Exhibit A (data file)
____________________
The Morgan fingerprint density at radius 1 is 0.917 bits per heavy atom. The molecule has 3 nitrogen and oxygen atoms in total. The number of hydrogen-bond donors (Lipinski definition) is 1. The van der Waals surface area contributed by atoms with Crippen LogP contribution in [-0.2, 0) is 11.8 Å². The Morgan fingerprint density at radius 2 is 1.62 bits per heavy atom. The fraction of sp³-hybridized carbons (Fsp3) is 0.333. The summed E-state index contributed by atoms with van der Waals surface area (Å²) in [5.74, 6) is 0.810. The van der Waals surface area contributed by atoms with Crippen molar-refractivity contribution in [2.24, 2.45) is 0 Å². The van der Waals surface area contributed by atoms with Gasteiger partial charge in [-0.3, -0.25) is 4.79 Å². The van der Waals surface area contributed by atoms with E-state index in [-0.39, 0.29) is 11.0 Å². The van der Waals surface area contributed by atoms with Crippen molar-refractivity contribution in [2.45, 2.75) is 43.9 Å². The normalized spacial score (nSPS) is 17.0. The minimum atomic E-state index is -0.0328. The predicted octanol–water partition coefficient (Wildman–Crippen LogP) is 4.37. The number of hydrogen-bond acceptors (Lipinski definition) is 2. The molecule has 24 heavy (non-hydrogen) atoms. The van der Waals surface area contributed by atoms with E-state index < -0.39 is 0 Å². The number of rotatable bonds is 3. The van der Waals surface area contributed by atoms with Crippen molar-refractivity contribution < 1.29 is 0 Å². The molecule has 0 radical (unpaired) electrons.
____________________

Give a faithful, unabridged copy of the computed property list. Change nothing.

The Morgan fingerprint density at radius 1 is 0.917 bits per heavy atom. The molecule has 3 nitrogen and oxygen atoms in total. The number of hydrogen-bond donors (Lipinski definition) is 1. The van der Waals surface area contributed by atoms with Crippen LogP contribution in [-0.2, 0) is 11.8 Å². The Morgan fingerprint density at radius 2 is 1.62 bits per heavy atom. The fraction of sp³-hybridized carbons (Fsp3) is 0.333. The summed E-state index contributed by atoms with van der Waals surface area (Å²) in [5.74, 6) is 0.810. The van der Waals surface area contributed by atoms with Crippen molar-refractivity contribution in [2.24, 2.45) is 0 Å². The van der Waals surface area contributed by atoms with Gasteiger partial charge in [-0.3, -0.25) is 4.79 Å². The van der Waals surface area contributed by atoms with E-state index in [-0.39, 0.29) is 11.0 Å². The van der Waals surface area contributed by atoms with Crippen molar-refractivity contribution in [2.45, 2.75) is 43.9 Å². The normalized spacial score (nSPS) is 17.0. The minimum atomic E-state index is -0.0328. The predicted octanol–water partition coefficient (Wildman–Crippen LogP) is 4.37. The number of hydrogen-bond acceptors (Lipinski definition) is 2. The molecule has 24 heavy (non-hydrogen) atoms. The van der Waals surface area contributed by atoms with E-state index < -0.39 is 0 Å². The number of rotatable bonds is 3. The van der Waals surface area contributed by atoms with Crippen molar-refractivity contribution < 1.29 is 0 Å². The molecule has 0 radical (unpaired) electrons.